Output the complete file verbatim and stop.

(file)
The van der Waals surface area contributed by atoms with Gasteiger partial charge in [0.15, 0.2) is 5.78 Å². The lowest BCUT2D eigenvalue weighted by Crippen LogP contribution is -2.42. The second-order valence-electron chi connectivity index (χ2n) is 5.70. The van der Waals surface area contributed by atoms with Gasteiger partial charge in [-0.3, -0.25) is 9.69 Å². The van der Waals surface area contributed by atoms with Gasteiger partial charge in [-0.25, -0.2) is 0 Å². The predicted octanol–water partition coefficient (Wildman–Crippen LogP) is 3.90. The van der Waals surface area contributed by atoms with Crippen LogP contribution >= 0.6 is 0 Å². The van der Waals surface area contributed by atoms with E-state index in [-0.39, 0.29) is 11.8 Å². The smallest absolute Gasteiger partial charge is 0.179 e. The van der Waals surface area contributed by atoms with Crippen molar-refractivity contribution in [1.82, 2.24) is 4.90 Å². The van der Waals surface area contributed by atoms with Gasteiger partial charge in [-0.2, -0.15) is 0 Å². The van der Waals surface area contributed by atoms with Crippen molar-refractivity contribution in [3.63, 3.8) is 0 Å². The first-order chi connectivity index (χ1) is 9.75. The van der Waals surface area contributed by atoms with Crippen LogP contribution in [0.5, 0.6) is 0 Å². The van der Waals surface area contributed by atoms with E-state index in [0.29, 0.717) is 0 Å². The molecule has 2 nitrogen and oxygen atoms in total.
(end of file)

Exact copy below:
The van der Waals surface area contributed by atoms with Gasteiger partial charge in [0.15, 0.2) is 5.78 Å². The lowest BCUT2D eigenvalue weighted by Crippen LogP contribution is -2.42. The second-order valence-electron chi connectivity index (χ2n) is 5.70. The van der Waals surface area contributed by atoms with Gasteiger partial charge in [-0.3, -0.25) is 9.69 Å². The van der Waals surface area contributed by atoms with Gasteiger partial charge in [-0.25, -0.2) is 0 Å². The predicted octanol–water partition coefficient (Wildman–Crippen LogP) is 3.90. The van der Waals surface area contributed by atoms with Crippen LogP contribution >= 0.6 is 0 Å². The van der Waals surface area contributed by atoms with E-state index in [-0.39, 0.29) is 11.8 Å². The smallest absolute Gasteiger partial charge is 0.179 e. The van der Waals surface area contributed by atoms with Crippen molar-refractivity contribution in [1.82, 2.24) is 4.90 Å². The van der Waals surface area contributed by atoms with Gasteiger partial charge in [-0.2, -0.15) is 0 Å². The van der Waals surface area contributed by atoms with Crippen molar-refractivity contribution in [3.63, 3.8) is 0 Å². The first-order chi connectivity index (χ1) is 9.75. The van der Waals surface area contributed by atoms with Crippen LogP contribution in [0.5, 0.6) is 0 Å². The van der Waals surface area contributed by atoms with E-state index in [0.29, 0.717) is 0 Å². The molecule has 2 nitrogen and oxygen atoms in total.